Can a (finite) collection of disjoint circle arcs in $\mathbb{R}^3$ be interlocked in the sense in that they cannot be separated, i.e. each moved arbitrarily far from one another while remaining disjoint (or at least never crossing) throughout? (Imagine the arcs are made of rigid steel; but infinitely thin.) The arcs may have different radii; each spans strictly less than $2 \pi$ in angle, so each has a positive "gap" through which arcs may pass:
Of course, if one could prove that in any such collection, one arc can be removed to infinity, the result would follow by induction. But an impediment to that approach is that sometimes there is no arc than can be removed while all the others remain fixed.

Another approach would be to reduce the piercing number of the configuration: the number of intersections of an arc with the disks on whose boundary the arcs lie. If the piercing number could always be reduced in any configuration, then it would "only" remain to prove that if there are no disk-arc piercings at all, the configuration can be separated.

Intuitively it seems that no such collection can interlock, but I am not seeing a proof. I'd appreciate any proof ideas—or interlocked configurations!


I believe there is no such locked configuration. The proof is by induction, as you suggest.

Pick any arc and imagine moving it to infinity. Of course, to do this, it will have to pass through some other arcs, and thus this is not a valid motion. We can, however, by picking our motion "generically", ensure that there are just finitely many times when our arc passes through another arc, and that at each of these times, it passes through exactly one other arc at exactly one point. But now if we rotate (in the plane of the circle) the arc during the motion, we can ensure that it's "gap" is moved to each of the points where it used to pass through another arc. Thus we have turned our invalid motion into a valid one.

  • $\begingroup$ Of course, I might be missing something since you claim such an inductive strategy will not work. $\endgroup$ – John Pardon Aug 10 '13 at 22:21
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    $\begingroup$ I think it is an excellent and very clean solution. $\endgroup$ – Misha Aug 10 '13 at 23:25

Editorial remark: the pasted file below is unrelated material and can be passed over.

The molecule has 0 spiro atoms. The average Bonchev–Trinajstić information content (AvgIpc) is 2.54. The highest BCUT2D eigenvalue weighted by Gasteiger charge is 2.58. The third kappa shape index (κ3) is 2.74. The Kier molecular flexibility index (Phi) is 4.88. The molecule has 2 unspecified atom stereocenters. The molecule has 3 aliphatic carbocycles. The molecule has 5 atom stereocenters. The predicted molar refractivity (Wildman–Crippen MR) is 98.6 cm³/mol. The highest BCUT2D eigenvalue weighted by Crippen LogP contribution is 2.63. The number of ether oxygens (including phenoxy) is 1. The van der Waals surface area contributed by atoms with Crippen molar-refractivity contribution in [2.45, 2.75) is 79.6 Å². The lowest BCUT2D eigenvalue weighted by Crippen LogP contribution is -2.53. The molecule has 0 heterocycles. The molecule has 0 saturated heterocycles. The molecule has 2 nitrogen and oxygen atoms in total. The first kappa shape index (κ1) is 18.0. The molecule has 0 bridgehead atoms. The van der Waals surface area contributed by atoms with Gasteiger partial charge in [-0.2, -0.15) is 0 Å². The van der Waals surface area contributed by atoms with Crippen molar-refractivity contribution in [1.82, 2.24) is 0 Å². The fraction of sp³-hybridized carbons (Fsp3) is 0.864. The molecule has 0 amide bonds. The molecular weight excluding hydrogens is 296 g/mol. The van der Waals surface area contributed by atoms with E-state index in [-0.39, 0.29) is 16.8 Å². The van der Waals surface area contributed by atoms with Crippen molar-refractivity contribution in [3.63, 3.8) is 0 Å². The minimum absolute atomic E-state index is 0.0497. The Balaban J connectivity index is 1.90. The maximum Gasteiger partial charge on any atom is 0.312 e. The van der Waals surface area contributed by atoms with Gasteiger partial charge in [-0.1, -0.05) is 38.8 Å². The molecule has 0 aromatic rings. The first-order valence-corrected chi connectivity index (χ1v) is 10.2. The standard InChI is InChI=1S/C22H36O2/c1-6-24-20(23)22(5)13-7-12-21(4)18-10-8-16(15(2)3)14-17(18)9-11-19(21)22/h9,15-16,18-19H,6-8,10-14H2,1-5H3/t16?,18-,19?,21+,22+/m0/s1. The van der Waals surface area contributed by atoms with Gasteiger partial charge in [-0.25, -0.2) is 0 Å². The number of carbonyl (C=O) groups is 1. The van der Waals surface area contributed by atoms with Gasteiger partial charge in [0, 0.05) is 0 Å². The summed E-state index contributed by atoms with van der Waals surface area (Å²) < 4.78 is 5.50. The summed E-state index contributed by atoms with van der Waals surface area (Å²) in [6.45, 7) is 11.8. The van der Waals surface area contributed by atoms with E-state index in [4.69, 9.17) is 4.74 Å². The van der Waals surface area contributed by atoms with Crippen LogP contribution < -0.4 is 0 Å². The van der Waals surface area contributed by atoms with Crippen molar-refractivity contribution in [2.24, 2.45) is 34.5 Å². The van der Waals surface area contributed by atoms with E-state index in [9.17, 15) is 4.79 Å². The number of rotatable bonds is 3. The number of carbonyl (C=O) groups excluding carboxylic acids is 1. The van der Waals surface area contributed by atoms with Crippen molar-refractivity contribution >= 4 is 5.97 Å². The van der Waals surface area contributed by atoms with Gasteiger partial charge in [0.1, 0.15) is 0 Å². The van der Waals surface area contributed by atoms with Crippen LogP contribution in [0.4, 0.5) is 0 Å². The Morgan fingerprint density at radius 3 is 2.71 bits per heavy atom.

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    $\begingroup$ Beautiful proof, immediately convincing! In fact one arc can be removed while all the others remain rigid, as you detail. Great! $\endgroup$ – Joseph O'Rourke Aug 11 '13 at 0:53
  • $\begingroup$ This raises a natural question: The same, but with arcs of ellipses. Then your clever proof fails, as the rotation of an arc within its plane could bang into other arcs. $\endgroup$ – Joseph O'Rourke Aug 11 '13 at 1:03
  • $\begingroup$ Now posted in a separate question. $\endgroup$ – Joseph O'Rourke Aug 11 '13 at 1:11

There is already a beautiful correct answer.

Mine is just an illustrated comment, for the case $\mathbb R^2$, although the question was about $\mathbb R^3$.

Here is how three arcs can be locked, in $\mathbb R^2$:

enter image description here

Here is why two can't be locked, in $\mathbb R^2$:

enter image description here


Ooops! Actually, both configurations with 3 circles can be unlocked.

enter image description here

So the problem remains open for the $\mathbb R^2$ case too. I made it into a question.

The question got answered.

  • $\begingroup$ Very clever variation! $\endgroup$ – Joseph O'Rourke Aug 27 '13 at 13:26

@Cristi: Perhaps your first example needs an argument to exclude the following motion, which might only be possible with my generous arc-gap?

  • $\begingroup$ In fact, in the meantime I realized they can be unlocked. And it works no matter how small is the gap. $\endgroup$ – Cristi Stoica Aug 27 '13 at 14:40
  • $\begingroup$ Tricky! ${}{}{}$ $\endgroup$ – Joseph O'Rourke Aug 27 '13 at 15:20

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